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Putting Ideas Into Practice!

by David Brock on December 30th, 2013

It’s that time of year.  For many organizations, it’s the finish of the old year and the start of  a new one.  It’s a time when we put so much behind us, developing plans for a new and better year.  New goals, new programs, new initiatives, new systems and tools, maybe some new products.

It’s a great time, not only for organizations, but for each of us as professionals, to reflect and think about change.  What worked in the past 12 months, what didn’t?  What skills should we develop to stay at the front of our profession and to more effectively serve our customers?  We know our goals are likely to increase, so what do we need to do differently to ratchet up our performance to more effectively achieve our goals?

It’s always an exciting time for me, talking to individuals and organizations.  Where 3 months ago, they may have been struggling looking to hit the numbers, now they look forward, excited about new challenges and fresh ideas.  It seems the front end of “change” is always filled with optimism and energy.  I participate in a lot of Sales Kick-off meetings.  They’re always filled with energy and excitement about the new ideas and fresh start.

In 6-8 weeks, however, it’s different.  The luster of new and different has worn off.  We are caught up in the day to day routine–perhaps slipping back into bad habits we thought we had rid ourselves of.  Often, struggling with all the great new stuff that we were so excited about just weeks ago.

Often, it’s the reality of making the new ideas, programs, and initiatives work.  Beforehand, they made so much sense, they looked so easy. Now after a few weeks, we start seeing the early signs of the tough work required to put ideas into practice.

It’s this moment where we see so many great change efforts start to founder and fail.  We start second guessing ourselves, did we have the right ideas?  Did we have the right plans?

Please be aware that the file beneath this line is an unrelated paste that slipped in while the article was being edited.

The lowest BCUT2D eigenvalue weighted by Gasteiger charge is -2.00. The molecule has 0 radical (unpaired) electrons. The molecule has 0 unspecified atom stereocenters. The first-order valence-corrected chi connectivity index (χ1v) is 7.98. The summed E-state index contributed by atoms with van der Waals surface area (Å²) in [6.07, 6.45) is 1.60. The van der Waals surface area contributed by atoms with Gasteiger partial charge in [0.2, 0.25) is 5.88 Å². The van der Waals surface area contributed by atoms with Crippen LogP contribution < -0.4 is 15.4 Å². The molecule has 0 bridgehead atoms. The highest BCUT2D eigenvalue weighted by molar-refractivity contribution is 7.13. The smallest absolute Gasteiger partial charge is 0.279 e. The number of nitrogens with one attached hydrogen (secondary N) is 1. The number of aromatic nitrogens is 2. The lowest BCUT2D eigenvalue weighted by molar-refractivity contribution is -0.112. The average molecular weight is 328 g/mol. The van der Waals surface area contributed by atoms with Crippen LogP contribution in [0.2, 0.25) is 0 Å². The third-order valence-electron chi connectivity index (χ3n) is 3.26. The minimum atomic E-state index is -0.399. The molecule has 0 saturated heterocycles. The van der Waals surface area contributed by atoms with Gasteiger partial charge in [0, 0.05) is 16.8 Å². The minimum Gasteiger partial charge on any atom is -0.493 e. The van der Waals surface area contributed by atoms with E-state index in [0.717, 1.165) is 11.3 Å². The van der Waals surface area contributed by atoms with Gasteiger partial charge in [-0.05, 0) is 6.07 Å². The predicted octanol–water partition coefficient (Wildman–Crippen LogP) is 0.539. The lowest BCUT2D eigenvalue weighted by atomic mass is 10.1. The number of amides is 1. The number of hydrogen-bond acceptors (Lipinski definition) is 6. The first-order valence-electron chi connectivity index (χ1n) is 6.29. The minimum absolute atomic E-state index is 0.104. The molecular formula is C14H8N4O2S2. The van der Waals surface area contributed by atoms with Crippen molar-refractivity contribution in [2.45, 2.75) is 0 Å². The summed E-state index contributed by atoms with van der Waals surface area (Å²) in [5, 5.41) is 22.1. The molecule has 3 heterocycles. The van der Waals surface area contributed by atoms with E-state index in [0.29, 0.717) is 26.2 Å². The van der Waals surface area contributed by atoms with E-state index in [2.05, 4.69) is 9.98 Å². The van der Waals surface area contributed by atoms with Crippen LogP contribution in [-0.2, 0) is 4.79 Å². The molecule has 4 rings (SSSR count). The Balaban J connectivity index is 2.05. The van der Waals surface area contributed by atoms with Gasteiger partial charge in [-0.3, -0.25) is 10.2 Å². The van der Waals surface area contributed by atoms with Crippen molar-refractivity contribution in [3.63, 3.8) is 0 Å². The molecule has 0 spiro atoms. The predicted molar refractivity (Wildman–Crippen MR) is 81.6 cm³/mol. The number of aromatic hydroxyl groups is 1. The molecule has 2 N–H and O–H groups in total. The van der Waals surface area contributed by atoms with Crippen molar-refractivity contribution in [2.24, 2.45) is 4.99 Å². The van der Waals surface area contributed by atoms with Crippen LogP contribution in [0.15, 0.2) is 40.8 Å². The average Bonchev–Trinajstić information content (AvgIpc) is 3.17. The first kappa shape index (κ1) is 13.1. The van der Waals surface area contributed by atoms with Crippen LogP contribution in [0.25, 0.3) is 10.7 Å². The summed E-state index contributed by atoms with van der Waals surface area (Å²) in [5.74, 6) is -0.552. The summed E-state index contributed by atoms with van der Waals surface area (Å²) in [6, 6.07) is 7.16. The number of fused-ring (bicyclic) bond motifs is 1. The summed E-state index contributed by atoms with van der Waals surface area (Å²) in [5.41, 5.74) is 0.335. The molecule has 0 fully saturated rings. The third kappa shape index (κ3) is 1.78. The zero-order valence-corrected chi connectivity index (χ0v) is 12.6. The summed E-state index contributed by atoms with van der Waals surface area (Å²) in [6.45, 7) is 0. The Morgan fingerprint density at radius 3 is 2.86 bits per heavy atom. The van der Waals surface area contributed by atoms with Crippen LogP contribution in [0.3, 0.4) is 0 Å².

It’s, also, at this moment the “shiny new object” syndrome starts kicking in.  We have newer ideas, newer initiatives, newer programs.  Our attention shifts to those.  After all, we’re struggling with the last round of new programs and initiatives.

We, organizationally and individually, are tempted to abandon what we’ve started and jump to something new.

The problem is we haven’t learned from what we just started.  We haven’t really executed the programs or initiatives, learning what works, what doesn’t, or why.  We haven’t tuned or adjusted the programs based on our experience.  We haven’t learned how to improve them–or how to improve our execution.  We don’t know if we may have been on the cusp of something great, or just had a great, but unworkable idea.

The front part of change is always the easiest part.  If we do it right, it’s the part where we get everyone enrolled, motivated, and energized.  That’s what happens every new year, in all sales kick off meetings.  We’re pretty good at the front end of change.

It’s the middle where we struggle, but this is the part that counts.  It’s in the middle and end where we produce results.  All the front end stuff is dreams.  It’s in the execution, in putting ideas into practice that we learn, adjust, tune, learn, adjust, tune.

So as we enter the new year, excited about new programs, initiatives, strategies and ideas; let’s not lose sight the tough work is in front of us–making it happen.  Let’s recognize that new programs, ideas, initiatives and strategies produce nothing until executed.  Let’s recognize it’s in the execution where we really learn, improve and produce results.

Let’s have the courage, individually and organizationally, to stick it out.  To stay true to our dreams and goals, and to do the work to make it happen.

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2 Comments
  1. Great article and something that I think of each year with some attempts to solve for. I think the best way to address loss of momentum is formal exercises and check in or assessments after 1Q sponsored by sales leadership. For example, at one organization, we had sales training that left everyone motivated, but ensured that there were reinforcing exercises and refresher training about 8 weeks out.

    This also helped enforce that the organization had embraced the new strategies introduced and opened up coaching opportunities. The idea is to not overburden with training or intervention, but apply the right amount of coaching and check in to make sure new strategies, et all are being followed. Even better if tied to Quarterly Business Objectives.

    • Great comment Jay! It’s so critical for management to reinforce the new initiatives on an ongoing basis—coaching, developing people. Inevitably, nothing is perfect, so working with the people, understanding what’s working and not, tuning and improving things is the only way we make substantive progress. Thanks for the great comment. Regards, Dave

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